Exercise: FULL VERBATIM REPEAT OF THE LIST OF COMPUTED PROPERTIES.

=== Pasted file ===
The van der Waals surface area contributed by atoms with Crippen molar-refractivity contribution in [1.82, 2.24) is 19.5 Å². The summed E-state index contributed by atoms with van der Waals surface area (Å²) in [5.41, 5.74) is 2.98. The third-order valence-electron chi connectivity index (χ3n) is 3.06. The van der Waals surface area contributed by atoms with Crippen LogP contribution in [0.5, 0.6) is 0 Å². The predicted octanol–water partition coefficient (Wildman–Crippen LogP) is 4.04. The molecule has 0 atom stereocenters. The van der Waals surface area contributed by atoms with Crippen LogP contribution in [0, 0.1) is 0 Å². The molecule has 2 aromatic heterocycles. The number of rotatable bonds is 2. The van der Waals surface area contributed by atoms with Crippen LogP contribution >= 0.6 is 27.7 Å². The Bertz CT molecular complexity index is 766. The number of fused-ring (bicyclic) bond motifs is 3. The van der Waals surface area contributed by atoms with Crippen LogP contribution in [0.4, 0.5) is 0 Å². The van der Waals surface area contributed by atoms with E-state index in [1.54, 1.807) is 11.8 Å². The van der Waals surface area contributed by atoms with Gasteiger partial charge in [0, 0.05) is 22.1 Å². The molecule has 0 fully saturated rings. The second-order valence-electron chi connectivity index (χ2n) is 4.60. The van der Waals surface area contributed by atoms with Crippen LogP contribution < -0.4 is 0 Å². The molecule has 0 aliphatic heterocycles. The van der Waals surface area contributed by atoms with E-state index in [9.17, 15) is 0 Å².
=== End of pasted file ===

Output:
The van der Waals surface area contributed by atoms with Crippen molar-refractivity contribution in [1.82, 2.24) is 19.5 Å². The summed E-state index contributed by atoms with van der Waals surface area (Å²) in [5.41, 5.74) is 2.98. The third-order valence-electron chi connectivity index (χ3n) is 3.06. The van der Waals surface area contributed by atoms with Crippen LogP contribution in [0.5, 0.6) is 0 Å². The predicted octanol–water partition coefficient (Wildman–Crippen LogP) is 4.04. The molecule has 0 atom stereocenters. The van der Waals surface area contributed by atoms with Crippen LogP contribution in [0, 0.1) is 0 Å². The molecule has 2 aromatic heterocycles. The number of rotatable bonds is 2. The van der Waals surface area contributed by atoms with Crippen LogP contribution >= 0.6 is 27.7 Å². The Bertz CT molecular complexity index is 766. The number of fused-ring (bicyclic) bond motifs is 3. The van der Waals surface area contributed by atoms with Crippen LogP contribution in [0.4, 0.5) is 0 Å². The van der Waals surface area contributed by atoms with E-state index in [1.54, 1.807) is 11.8 Å². The van der Waals surface area contributed by atoms with Gasteiger partial charge in [0, 0.05) is 22.1 Å². The molecule has 0 fully saturated rings. The second-order valence-electron chi connectivity index (χ2n) is 4.60. The van der Waals surface area contributed by atoms with Crippen LogP contribution < -0.4 is 0 Å². The molecule has 0 aliphatic heterocycles. The van der Waals surface area contributed by atoms with E-state index in [9.17, 15) is 0 Å².